Finally joined the family

Discussion in 'Reloading' started by 264junkie, Jan 13, 2010.

  1. 264junkie

    264junkie Well-Known Member

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    Jan 7, 2010
    Put the order in today for an RCBS Rock Chucker kit and a few case prep items and the terrifying realization hit me of how much this is actually going to cost me.:cool:
    Ultimately I'll be realoading four long gun cartridges but have decided to start with my baby (264Win.) and move on from there.
    At least I've got everything to prep my brass so when I can actually can buy bullets and powder they'll be ready to go...:D
    I'll thank you all in advance as I've seen nothing but good things come from these forums.
     
  2. Johnboy

    Johnboy Well-Known Member

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    Sep 25, 2009
    welcome.and I think you will be really pleased with you buy.there is nothing like reloading your own ammo.even when it gets to you.the best thing about it is when you make one little ragged hole for the first time.and it keeps getting better as you learn more and more.
     

  3. Chas1

    Chas1 Well-Known Member

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    Feb 15, 2009
    Congratulations on your purchase...yes those dollars do add up and they say it's cheaper to reload...well I guess it is per round but, once you start reloading you wind up shooting a whole lot more. Good luck and enjoy.
     
  4. ovastafford

    ovastafford Well-Known Member

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    Oct 23, 2009
    I just bought the same kit last week. Everything works great and good instructions on how to use everything. Good Luck!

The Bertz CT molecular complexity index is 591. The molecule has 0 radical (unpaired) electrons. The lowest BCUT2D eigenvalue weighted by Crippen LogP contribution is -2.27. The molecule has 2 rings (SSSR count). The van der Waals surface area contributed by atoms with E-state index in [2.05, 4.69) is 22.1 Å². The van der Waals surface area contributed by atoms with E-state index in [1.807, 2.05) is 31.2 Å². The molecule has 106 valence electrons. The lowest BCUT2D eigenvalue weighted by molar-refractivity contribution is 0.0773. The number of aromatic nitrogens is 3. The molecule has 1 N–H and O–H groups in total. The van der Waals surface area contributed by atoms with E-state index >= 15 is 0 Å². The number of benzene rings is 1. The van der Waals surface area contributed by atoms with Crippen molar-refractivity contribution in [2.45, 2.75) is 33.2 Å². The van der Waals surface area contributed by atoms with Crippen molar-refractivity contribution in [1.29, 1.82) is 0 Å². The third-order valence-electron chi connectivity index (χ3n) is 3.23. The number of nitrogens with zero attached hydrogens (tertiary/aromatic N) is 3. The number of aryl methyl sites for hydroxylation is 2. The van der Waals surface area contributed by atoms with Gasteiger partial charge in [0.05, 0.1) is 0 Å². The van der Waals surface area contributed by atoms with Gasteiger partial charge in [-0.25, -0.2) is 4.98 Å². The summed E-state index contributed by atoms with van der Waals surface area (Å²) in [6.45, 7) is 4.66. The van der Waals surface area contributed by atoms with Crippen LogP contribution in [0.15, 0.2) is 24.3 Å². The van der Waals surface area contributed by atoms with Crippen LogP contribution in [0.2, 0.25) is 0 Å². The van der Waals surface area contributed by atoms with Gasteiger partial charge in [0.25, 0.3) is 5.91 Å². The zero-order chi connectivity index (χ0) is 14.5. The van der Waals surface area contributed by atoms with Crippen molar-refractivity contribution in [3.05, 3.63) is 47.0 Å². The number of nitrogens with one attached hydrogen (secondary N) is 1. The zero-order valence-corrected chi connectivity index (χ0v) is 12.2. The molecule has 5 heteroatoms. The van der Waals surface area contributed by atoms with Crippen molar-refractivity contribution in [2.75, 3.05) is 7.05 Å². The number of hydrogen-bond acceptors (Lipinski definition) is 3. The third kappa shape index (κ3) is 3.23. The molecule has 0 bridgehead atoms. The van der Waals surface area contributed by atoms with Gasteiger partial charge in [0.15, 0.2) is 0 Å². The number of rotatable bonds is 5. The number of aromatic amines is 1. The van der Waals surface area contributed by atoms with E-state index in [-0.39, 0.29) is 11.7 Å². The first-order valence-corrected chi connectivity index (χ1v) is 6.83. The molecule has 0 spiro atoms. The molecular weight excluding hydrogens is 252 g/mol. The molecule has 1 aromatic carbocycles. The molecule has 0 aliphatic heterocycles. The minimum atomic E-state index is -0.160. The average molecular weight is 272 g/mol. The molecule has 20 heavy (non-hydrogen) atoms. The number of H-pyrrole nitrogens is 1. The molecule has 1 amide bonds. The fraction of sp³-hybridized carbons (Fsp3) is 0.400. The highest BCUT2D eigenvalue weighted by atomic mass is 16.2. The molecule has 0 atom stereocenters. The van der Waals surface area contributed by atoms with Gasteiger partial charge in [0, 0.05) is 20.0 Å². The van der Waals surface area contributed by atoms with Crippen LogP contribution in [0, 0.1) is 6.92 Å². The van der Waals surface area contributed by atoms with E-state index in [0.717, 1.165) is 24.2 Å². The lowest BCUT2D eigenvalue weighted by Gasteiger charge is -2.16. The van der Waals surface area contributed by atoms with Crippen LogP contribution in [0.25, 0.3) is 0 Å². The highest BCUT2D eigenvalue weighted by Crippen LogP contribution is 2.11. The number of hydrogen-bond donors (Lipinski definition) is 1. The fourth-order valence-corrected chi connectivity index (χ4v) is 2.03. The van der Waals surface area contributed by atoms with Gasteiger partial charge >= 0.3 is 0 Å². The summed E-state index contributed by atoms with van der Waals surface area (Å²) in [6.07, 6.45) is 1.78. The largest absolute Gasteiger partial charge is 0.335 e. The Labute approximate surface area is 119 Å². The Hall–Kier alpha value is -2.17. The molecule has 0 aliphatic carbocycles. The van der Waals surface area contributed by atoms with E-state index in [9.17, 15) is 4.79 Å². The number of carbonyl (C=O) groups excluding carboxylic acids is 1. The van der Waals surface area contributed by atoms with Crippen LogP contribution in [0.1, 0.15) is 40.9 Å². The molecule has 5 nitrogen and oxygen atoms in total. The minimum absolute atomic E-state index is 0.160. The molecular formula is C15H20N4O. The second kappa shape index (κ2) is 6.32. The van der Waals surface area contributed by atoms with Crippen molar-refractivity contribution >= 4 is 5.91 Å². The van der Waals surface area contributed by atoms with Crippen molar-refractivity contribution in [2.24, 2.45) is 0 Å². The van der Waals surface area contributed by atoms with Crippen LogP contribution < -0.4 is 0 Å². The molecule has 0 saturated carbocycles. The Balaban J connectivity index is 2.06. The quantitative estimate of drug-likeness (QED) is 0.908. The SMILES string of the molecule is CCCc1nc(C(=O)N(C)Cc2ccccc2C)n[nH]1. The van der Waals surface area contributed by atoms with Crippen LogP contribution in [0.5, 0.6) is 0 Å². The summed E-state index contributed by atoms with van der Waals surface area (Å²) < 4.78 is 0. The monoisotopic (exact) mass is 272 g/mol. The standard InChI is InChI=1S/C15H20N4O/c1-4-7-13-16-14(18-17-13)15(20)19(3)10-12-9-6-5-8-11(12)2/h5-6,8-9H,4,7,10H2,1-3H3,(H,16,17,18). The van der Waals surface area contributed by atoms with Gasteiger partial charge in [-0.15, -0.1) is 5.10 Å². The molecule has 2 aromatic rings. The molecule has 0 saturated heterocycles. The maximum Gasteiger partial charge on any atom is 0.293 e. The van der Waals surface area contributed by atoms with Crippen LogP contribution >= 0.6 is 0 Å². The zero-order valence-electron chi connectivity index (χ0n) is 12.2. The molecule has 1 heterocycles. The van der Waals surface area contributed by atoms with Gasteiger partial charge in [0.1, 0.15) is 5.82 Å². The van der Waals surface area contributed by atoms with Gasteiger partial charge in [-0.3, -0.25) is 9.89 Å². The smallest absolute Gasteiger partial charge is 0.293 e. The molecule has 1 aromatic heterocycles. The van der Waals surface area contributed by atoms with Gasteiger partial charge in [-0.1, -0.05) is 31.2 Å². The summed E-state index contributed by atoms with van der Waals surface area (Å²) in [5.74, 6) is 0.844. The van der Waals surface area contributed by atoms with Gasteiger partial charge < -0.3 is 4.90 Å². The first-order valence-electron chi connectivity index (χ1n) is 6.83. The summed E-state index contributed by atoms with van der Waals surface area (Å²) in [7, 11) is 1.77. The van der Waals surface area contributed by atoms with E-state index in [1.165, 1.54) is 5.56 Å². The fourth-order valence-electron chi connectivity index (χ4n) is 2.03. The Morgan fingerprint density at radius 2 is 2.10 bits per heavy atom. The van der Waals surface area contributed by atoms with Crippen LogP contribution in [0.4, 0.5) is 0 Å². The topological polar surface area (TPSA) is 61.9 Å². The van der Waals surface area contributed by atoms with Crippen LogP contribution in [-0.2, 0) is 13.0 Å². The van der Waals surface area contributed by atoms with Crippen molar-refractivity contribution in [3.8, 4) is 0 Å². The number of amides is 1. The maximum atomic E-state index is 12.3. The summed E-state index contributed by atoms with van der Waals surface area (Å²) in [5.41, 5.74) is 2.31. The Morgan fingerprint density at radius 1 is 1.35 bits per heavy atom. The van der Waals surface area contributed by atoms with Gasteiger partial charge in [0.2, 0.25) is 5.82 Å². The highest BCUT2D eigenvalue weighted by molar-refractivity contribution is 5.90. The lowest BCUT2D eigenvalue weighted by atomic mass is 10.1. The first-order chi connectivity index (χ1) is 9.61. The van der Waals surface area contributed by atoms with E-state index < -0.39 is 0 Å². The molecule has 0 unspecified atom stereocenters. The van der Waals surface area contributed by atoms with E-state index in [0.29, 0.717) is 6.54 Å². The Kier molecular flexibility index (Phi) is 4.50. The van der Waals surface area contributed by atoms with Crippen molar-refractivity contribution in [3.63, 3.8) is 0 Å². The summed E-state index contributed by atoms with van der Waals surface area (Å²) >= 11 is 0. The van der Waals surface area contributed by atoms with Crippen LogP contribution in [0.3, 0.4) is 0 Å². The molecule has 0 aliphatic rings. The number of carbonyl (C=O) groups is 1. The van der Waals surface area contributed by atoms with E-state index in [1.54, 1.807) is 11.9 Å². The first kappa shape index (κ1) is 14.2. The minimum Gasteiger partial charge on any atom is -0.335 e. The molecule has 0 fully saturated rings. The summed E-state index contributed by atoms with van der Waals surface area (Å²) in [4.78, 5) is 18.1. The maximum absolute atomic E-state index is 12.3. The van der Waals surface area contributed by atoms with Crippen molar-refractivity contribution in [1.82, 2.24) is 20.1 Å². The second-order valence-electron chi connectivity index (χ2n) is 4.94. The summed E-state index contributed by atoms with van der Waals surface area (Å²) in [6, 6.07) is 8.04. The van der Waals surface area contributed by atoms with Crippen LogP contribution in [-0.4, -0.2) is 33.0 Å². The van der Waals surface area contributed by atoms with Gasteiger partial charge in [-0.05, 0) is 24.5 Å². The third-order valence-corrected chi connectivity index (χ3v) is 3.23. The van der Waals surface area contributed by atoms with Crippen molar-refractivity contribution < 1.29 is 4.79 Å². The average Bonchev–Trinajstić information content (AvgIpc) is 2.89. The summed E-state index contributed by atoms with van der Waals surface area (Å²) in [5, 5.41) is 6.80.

5. Winchester 69

    Winchester 69 Well-Known Member

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    Mar 29, 2007
    Be sure to read the included book.
     
  6. Greywolf18

    Greywolf18 Well-Known Member

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    Dec 18, 2008
    I told my wife it would be cheaper for me to reload and so 2 Xmas's ago I got the kit....then she saw the bill where I got the kit, trimmer, brass, dies, powder, bullets and I was told to return it lol It's expensive to start out, but you start shooting more because you wind up making 50-100 bullets at a time with different formulas to try and find the best one. Now add that up @ $40/box of 20...that's $200 for 100 bullets....then load up another 100+ once you find the right formula. Now multiply that by several calibers and you are saving money. I've been doing it for @ 13 months now and I think I am finally at the point to where I'm saving money because I don't get to shoot that often. If you shoot alot it will add up quicker. Not too mention it's just fun watching bullets you made shoot tiny groups that are 1/2 as small as the factory ammo!
     
  7. 264junkie

    264junkie Well-Known Member

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    Jan 7, 2010
    Cleaned out a corner of the basement this morning and I hope to buy materials for my first "reloading bench build" next week.
    Any ammenities you wouldn't be without on your bench?
    I haven't given it too much thought, but plan to have about a 5 foot long main workspace, about 24-30" wide(from the wall.)